Founded in 1981, Race Forward brings systemic analysis and an innovative approach to complex race issues to help people take effective action toward racial equity. Founded in 2002, CSI catalyzes community, government, and other institutions to dismantle structural racial inequity and create equitable outcomes for all. In 2017, Race Forward united with the Center for Social Inclusion to become the new Race Forward.
Race Forward is home to the Government Alliance on Race and Equity (GARE), a national network of local government working to achieve racial equity and advance opportunities for all. Race Forward publishes the daily news site Colorlines and presents Facing Race, the country’s largest multiracial conference on racial justice.
Race Forward catalyzes movement building for racial justice. In partnership with communities, organizations, and sectors, we build strategies to advance racial justice in our policies, institutions, and culture.
Race Forward imagines a just, multiracial, democratic society, free from oppression and exploitation, in which people of color thrive with power and purpose.
Fundamentally, Race Forward’s work to advance racial justice is embedded in the following core values:
The legalization of cannabis is not just an economic and public health issue, it’s also a racial justice issue.
As states legalize cannabis and cities decriminalize it, the cannabis industry is becoming a mainstream business opportunity that’s fueling tax revenue growth potential for beleaguered jurisdictions. But what happens when a substance that locked so many Black and Brown people behind bars becomes legal? And what obligations do these states and municipalities have to allocate that revenue to communities that were disproportionately harmed by the War on Drugs over the past 50 years?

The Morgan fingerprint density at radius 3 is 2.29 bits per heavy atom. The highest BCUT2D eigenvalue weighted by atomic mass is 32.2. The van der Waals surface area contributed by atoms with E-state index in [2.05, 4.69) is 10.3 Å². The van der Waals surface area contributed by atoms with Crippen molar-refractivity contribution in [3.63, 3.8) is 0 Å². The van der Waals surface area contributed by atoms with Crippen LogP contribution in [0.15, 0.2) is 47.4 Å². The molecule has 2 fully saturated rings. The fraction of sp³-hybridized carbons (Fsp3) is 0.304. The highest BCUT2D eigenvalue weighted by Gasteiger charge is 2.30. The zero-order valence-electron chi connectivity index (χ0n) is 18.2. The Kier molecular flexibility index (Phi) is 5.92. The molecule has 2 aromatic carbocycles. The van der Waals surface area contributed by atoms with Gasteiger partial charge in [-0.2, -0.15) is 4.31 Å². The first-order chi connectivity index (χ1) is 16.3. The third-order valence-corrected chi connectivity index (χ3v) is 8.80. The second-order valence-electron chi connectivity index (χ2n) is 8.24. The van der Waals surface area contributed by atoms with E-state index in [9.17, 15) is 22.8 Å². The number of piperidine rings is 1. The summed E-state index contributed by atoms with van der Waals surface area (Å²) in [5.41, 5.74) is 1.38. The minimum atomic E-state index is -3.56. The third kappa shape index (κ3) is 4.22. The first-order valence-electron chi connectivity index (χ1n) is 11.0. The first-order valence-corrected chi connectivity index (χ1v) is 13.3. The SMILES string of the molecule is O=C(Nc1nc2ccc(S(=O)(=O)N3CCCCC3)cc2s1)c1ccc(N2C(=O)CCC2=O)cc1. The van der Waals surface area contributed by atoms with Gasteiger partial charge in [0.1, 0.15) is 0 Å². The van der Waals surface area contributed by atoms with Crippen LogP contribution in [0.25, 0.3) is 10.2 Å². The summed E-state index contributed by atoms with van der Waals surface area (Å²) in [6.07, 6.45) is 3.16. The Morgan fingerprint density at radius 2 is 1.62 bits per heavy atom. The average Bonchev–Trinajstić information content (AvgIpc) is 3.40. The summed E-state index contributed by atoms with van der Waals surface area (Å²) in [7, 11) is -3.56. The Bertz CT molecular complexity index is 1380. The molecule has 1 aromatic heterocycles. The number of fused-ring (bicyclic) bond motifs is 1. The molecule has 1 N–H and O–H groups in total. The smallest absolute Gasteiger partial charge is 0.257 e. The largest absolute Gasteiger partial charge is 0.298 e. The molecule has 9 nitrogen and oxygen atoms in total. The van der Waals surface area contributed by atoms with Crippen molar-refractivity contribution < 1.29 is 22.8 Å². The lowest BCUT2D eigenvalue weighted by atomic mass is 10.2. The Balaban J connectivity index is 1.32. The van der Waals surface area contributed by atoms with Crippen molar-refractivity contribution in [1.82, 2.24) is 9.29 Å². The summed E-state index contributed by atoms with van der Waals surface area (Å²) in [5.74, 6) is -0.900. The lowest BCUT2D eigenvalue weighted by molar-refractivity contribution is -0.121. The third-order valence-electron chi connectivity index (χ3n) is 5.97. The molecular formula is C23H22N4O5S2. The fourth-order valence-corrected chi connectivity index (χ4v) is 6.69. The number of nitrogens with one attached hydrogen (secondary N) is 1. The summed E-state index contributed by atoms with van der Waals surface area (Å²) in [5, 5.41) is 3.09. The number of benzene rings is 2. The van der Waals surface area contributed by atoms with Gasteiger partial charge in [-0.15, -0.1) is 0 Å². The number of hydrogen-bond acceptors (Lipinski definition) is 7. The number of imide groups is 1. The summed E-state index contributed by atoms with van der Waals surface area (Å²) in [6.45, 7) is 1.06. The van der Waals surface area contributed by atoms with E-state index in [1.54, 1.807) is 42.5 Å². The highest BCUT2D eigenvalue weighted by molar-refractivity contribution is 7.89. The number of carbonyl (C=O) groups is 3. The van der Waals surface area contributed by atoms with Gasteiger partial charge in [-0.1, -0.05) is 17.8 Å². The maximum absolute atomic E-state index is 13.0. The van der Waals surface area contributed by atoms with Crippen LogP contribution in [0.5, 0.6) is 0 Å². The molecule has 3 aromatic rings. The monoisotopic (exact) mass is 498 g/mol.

Since the War on Drugs– marked by draconian drug possession laws, increased police presence and mandatory sentencing minimums– was racially biased in both its application and its negative consequences, it is essential to center race from the very foundation of local and state cannabis legalization structures. From how the tax revenue is allocated to how to address financial and legal barriers to cannabis market entry, these solutions could further racial inequities or begin to move toward racial justice solutions. Legalizing marijuana is just the first step in a long term process.
States and local jurisdictions will need to repair past harm and expunge cannabis offenses from criminal records and release prisoners convicted of marijuna related crimes. They need to create pathways and opportunities to allow full participation in the legal cannabis market, from seed to retail sale.And lastly, to invest state revenue into areas ravaged by the War on Drugs. Join us to learn more about the components of a social equity policy and the jurisdictions that are moving this work forward.